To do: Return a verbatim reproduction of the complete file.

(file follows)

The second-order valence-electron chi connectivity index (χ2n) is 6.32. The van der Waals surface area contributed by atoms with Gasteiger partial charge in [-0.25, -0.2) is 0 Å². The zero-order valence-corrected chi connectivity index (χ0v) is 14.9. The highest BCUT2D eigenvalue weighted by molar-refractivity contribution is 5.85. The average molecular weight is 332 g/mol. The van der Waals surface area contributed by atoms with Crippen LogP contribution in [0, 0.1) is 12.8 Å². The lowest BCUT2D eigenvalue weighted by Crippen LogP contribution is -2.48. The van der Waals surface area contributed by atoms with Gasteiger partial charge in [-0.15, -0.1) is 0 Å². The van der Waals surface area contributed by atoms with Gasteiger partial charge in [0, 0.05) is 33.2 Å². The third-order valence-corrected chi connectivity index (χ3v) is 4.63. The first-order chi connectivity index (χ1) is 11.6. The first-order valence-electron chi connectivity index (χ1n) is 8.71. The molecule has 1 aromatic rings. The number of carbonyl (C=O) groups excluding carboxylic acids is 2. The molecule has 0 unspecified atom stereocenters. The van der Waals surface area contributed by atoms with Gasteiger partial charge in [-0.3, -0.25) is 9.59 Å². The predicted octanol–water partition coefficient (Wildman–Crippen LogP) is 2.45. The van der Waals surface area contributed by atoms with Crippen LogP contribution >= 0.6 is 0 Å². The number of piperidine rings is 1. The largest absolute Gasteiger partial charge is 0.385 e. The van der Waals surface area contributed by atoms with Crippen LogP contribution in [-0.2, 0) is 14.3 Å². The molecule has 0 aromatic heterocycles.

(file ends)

The second-order valence-electron chi connectivity index (χ2n) is 6.32. The van der Waals surface area contributed by atoms with Gasteiger partial charge in [-0.25, -0.2) is 0 Å². The zero-order valence-corrected chi connectivity index (χ0v) is 14.9. The highest BCUT2D eigenvalue weighted by molar-refractivity contribution is 5.85. The average molecular weight is 332 g/mol. The van der Waals surface area contributed by atoms with Crippen LogP contribution in [0, 0.1) is 12.8 Å². The lowest BCUT2D eigenvalue weighted by Crippen LogP contribution is -2.48. The van der Waals surface area contributed by atoms with Gasteiger partial charge in [-0.15, -0.1) is 0 Å². The van der Waals surface area contributed by atoms with Gasteiger partial charge in [0, 0.05) is 33.2 Å². The third-order valence-corrected chi connectivity index (χ3v) is 4.63. The first-order chi connectivity index (χ1) is 11.6. The first-order valence-electron chi connectivity index (χ1n) is 8.71. The molecule has 1 aromatic rings. The number of carbonyl (C=O) groups excluding carboxylic acids is 2. The molecule has 0 unspecified atom stereocenters. The van der Waals surface area contributed by atoms with Gasteiger partial charge in [-0.3, -0.25) is 9.59 Å². The predicted octanol–water partition coefficient (Wildman–Crippen LogP) is 2.45. The van der Waals surface area contributed by atoms with Crippen LogP contribution >= 0.6 is 0 Å². The number of piperidine rings is 1. The largest absolute Gasteiger partial charge is 0.385 e. The van der Waals surface area contributed by atoms with Crippen LogP contribution in [-0.2, 0) is 14.3 Å². The molecule has 0 aromatic heterocycles.